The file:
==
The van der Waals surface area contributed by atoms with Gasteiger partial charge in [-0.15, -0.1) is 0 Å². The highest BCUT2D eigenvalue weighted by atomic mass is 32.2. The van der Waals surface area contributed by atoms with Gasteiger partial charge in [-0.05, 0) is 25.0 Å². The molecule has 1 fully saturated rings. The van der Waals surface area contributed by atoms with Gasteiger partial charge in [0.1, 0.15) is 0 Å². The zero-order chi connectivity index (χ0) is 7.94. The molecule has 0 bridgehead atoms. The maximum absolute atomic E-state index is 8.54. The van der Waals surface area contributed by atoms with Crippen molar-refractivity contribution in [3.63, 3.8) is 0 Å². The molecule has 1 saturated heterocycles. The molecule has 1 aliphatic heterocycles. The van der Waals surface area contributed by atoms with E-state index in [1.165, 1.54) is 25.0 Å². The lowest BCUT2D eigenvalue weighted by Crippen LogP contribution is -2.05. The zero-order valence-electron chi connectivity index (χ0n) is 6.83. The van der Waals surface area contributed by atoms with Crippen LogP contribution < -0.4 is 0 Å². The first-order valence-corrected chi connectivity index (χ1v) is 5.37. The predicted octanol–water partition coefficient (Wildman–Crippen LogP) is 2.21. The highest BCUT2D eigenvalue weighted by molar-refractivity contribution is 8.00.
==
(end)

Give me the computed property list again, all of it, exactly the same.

The van der Waals surface area contributed by atoms with Gasteiger partial charge in [-0.15, -0.1) is 0 Å². The highest BCUT2D eigenvalue weighted by atomic mass is 32.2. The van der Waals surface area contributed by atoms with Gasteiger partial charge in [-0.05, 0) is 25.0 Å². The molecule has 1 fully saturated rings. The van der Waals surface area contributed by atoms with Gasteiger partial charge in [0.1, 0.15) is 0 Å². The zero-order chi connectivity index (χ0) is 7.94. The molecule has 0 bridgehead atoms. The maximum absolute atomic E-state index is 8.54. The van der Waals surface area contributed by atoms with Crippen molar-refractivity contribution in [3.63, 3.8) is 0 Å². The molecule has 1 saturated heterocycles. The molecule has 1 aliphatic heterocycles. The van der Waals surface area contributed by atoms with E-state index in [1.165, 1.54) is 25.0 Å². The lowest BCUT2D eigenvalue weighted by Crippen LogP contribution is -2.05. The zero-order valence-electron chi connectivity index (χ0n) is 6.83. The van der Waals surface area contributed by atoms with Crippen LogP contribution < -0.4 is 0 Å². The first-order valence-corrected chi connectivity index (χ1v) is 5.37. The predicted octanol–water partition coefficient (Wildman–Crippen LogP) is 2.21. The highest BCUT2D eigenvalue weighted by molar-refractivity contribution is 8.00.